Life is a balancing act between acceptance of the status quo and trying to achieve change. Depending on your personality, you may lean more towards one rather than the other. For example -
Find out how you can strike a healthy balance between acceptance of the status quo, and achieving the change you need. This often involves skills from a type of therapy called Dialectical Behavior Therapy (DBT), and here are a couple of examples -
1. Check the facts - Sometimes we act (or fail to act) without getting a clear picture of what is going on. We may have blind spots, or we make assumptions based on gut-level emotions. Take the time to assess whether you have all the facts to make an informed decision about whether to accept the present reality, or to achieve some sort of change.
2. Mindfulness - Sometimes we react to old stuff. We avoid making changes, or we act too quickly, because we are reacting to our past experiences. The trouble with this is that we limit our potential, because we are not the same person as we were in the past. We may have many more strengths and resources to use, so we need to focus on the present reality and assess what we need to do. One way to do this is to practice mindfulness skills. One includes simply describing to yourself what you are noticing in the present moment. Use your breath to keep yourself anchored in the present, and describe each aspect of this present issue. Notice the thoughts and emotions that come up, but do not jump to act until you have a clear picture of the present reality.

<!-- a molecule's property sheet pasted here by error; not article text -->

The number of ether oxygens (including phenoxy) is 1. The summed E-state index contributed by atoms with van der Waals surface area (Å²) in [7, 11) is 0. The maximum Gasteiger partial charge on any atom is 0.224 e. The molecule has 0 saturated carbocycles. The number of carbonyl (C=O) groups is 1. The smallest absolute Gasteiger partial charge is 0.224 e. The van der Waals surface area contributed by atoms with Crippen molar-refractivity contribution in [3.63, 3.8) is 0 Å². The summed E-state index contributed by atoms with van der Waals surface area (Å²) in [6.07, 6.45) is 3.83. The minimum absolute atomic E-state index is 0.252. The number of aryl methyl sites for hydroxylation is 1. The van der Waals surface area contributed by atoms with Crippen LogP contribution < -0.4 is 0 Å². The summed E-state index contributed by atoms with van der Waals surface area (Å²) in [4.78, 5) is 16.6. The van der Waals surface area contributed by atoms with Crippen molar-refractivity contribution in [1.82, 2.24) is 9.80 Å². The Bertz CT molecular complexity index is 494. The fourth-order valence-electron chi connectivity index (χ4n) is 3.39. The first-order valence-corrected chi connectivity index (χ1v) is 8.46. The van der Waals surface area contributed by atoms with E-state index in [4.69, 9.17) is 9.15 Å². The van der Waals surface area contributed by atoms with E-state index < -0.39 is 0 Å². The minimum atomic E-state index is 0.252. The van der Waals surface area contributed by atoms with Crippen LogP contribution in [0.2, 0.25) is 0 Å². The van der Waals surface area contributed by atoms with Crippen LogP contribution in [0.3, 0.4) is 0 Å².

3. Distress tolerance - We sometimes act (or avoid acting) because we are afraid of the discomfort we anticipate. Sometimes that discomfort never materializes, and even if it does, we end up realizing that we are able to withstand it. When I work with clients, I like to use the term 'surfing the urge'; if we experience an emotion we were previously trying to avoid, we often notice that the emotion peaks but then it subsides. When our brain experiences this, we get a visceral experience of riding that emotion, and (more importantly) an experience of surviving that emotion. This is an important learning process, and it shows us that we are stronger than we think.
This is just a few examples of the skills you can develop, and I hope you found these useful. If you need to find out more about striking a balance between acceptance and change, get in contact today.
Chris Warren-Dickins LLB MA LPC
+1 (201) 779-6917